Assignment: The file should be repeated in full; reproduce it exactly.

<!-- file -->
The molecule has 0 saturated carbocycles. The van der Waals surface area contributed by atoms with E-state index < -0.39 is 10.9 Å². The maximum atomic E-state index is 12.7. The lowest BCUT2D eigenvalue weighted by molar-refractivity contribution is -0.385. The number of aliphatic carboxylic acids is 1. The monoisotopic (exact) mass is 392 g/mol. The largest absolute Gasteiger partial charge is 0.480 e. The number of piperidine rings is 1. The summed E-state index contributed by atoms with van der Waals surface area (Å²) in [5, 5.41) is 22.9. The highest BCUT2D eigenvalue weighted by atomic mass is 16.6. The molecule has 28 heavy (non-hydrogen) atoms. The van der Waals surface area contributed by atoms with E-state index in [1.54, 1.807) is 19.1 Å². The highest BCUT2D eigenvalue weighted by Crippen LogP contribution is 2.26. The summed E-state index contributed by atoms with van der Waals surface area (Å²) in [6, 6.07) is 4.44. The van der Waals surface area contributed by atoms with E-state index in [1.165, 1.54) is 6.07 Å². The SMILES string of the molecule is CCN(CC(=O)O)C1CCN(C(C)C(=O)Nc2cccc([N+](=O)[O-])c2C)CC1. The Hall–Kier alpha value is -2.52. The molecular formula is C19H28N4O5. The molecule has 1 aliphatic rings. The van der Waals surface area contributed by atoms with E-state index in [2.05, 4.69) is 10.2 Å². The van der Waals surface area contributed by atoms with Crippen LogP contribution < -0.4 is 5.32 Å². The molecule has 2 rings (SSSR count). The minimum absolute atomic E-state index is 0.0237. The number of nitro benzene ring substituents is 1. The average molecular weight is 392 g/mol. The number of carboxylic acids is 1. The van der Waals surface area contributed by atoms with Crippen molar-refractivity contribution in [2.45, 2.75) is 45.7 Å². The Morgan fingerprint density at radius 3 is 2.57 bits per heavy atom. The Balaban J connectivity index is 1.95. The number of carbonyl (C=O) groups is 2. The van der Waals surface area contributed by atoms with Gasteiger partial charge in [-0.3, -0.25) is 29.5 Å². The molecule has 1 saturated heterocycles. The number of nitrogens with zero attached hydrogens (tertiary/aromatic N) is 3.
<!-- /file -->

The molecule has 0 saturated carbocycles. The van der Waals surface area contributed by atoms with E-state index < -0.39 is 10.9 Å². The maximum atomic E-state index is 12.7. The lowest BCUT2D eigenvalue weighted by molar-refractivity contribution is -0.385. The number of aliphatic carboxylic acids is 1. The monoisotopic (exact) mass is 392 g/mol. The largest absolute Gasteiger partial charge is 0.480 e. The number of piperidine rings is 1. The summed E-state index contributed by atoms with van der Waals surface area (Å²) in [5, 5.41) is 22.9. The highest BCUT2D eigenvalue weighted by atomic mass is 16.6. The molecule has 28 heavy (non-hydrogen) atoms. The van der Waals surface area contributed by atoms with E-state index in [1.54, 1.807) is 19.1 Å². The highest BCUT2D eigenvalue weighted by Crippen LogP contribution is 2.26. The summed E-state index contributed by atoms with van der Waals surface area (Å²) in [6, 6.07) is 4.44. The van der Waals surface area contributed by atoms with E-state index in [1.165, 1.54) is 6.07 Å². The SMILES string of the molecule is CCN(CC(=O)O)C1CCN(C(C)C(=O)Nc2cccc([N+](=O)[O-])c2C)CC1. The Hall–Kier alpha value is -2.52. The molecular formula is C19H28N4O5. The molecule has 1 aliphatic rings. The van der Waals surface area contributed by atoms with E-state index in [2.05, 4.69) is 10.2 Å². The van der Waals surface area contributed by atoms with Crippen LogP contribution < -0.4 is 5.32 Å². The molecule has 2 rings (SSSR count). The minimum absolute atomic E-state index is 0.0237. The number of nitro benzene ring substituents is 1. The average molecular weight is 392 g/mol. The number of carboxylic acids is 1. The van der Waals surface area contributed by atoms with Crippen molar-refractivity contribution in [2.45, 2.75) is 45.7 Å². The Morgan fingerprint density at radius 3 is 2.57 bits per heavy atom. The Balaban J connectivity index is 1.95. The number of carbonyl (C=O) groups is 2. The van der Waals surface area contributed by atoms with Gasteiger partial charge in [-0.3, -0.25) is 29.5 Å². The molecule has 1 saturated heterocycles. The number of nitrogens with zero attached hydrogens (tertiary/aromatic N) is 3.